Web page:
FOX is well known for being the only consistent purveyor of animation on broadcast TV. Ever since 1989 when The Simpsons burst onto our screens, the network has been the only maintream network where animation has found success. The others do not lack for want of trying however, they’ve just never been able to crack the nut in the same way that FOX has.

It’s also well known that FOX has had problems over the years moving outside it’s traditional animation strongholds. Besides the Simpsons, the network has had only two other bona fide animated hits in King of the Hill and Family Guy. There were other shows, better shows, but none managed to last more than a few seasons (we’ll get to the McFarlane spin-offs in a minute).

Naturally, FOX hasn’t been resting on its laurels but has been actively searching for potential replacements for its incumbent shows. Its success in that regard has been lackluster to say the least. Family Guy is the only show to have come close to toppling the Simpson’s strangelhold on the network, and even then it was canned before it was brought back to life after a year and half.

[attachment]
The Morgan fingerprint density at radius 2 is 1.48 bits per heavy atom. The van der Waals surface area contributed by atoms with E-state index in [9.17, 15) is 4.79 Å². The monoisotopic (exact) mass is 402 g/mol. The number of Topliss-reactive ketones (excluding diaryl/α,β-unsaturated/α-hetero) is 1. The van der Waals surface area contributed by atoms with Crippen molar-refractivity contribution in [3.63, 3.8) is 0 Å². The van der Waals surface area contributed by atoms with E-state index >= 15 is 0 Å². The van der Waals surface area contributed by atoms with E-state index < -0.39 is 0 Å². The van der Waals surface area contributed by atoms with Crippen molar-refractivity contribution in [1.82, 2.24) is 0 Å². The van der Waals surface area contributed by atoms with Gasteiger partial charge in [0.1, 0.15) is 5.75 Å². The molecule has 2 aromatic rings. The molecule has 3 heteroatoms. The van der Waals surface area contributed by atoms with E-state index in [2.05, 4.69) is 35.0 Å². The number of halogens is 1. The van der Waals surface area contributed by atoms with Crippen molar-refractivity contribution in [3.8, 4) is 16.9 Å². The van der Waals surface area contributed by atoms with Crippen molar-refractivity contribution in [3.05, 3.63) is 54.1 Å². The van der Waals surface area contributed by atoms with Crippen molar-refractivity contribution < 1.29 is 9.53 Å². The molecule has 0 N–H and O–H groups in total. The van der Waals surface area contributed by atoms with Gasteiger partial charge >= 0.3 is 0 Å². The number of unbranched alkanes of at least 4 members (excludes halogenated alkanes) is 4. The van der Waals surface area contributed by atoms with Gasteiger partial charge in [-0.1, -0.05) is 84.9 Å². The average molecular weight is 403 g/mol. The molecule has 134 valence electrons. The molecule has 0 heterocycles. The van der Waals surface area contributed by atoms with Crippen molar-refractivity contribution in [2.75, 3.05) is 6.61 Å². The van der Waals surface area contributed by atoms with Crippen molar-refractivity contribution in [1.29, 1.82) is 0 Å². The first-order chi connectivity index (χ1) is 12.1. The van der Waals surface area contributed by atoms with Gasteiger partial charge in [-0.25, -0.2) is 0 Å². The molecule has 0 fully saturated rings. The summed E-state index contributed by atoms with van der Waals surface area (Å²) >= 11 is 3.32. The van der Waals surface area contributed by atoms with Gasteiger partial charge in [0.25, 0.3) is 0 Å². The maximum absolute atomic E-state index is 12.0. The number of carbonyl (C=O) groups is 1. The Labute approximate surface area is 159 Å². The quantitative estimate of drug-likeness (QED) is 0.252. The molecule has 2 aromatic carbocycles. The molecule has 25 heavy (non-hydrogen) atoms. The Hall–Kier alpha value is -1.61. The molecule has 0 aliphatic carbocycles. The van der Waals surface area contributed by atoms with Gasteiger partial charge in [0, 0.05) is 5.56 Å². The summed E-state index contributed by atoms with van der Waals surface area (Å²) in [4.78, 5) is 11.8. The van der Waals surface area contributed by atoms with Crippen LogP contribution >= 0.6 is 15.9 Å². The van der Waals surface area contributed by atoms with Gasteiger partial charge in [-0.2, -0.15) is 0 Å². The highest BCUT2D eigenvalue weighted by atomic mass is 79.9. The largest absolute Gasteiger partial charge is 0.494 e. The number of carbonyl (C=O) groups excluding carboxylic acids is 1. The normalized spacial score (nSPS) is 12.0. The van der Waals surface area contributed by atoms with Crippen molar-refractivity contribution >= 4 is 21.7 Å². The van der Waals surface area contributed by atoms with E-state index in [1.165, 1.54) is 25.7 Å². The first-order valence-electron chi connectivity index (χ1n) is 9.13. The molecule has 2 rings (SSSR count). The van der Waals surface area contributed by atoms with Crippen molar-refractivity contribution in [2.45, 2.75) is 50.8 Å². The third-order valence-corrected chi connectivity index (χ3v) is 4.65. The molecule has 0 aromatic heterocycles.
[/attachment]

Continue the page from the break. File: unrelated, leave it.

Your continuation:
Since then it has become a massive success, which has lead to the two spin-off shows in American Dad and The Cleveland Show. However, all three shows and the Simpsons are essentially the same formula in that they revolve around a family. Now that’s not to say its a bad thing, but it does tend to limit your audience if you do that. Besides, the McFarlane children exist only because of Seth’s midas touch and his accute wisdom to stay within his safety zone; unlike Matt Groening, who went beyond with Futurama and got burned because of it.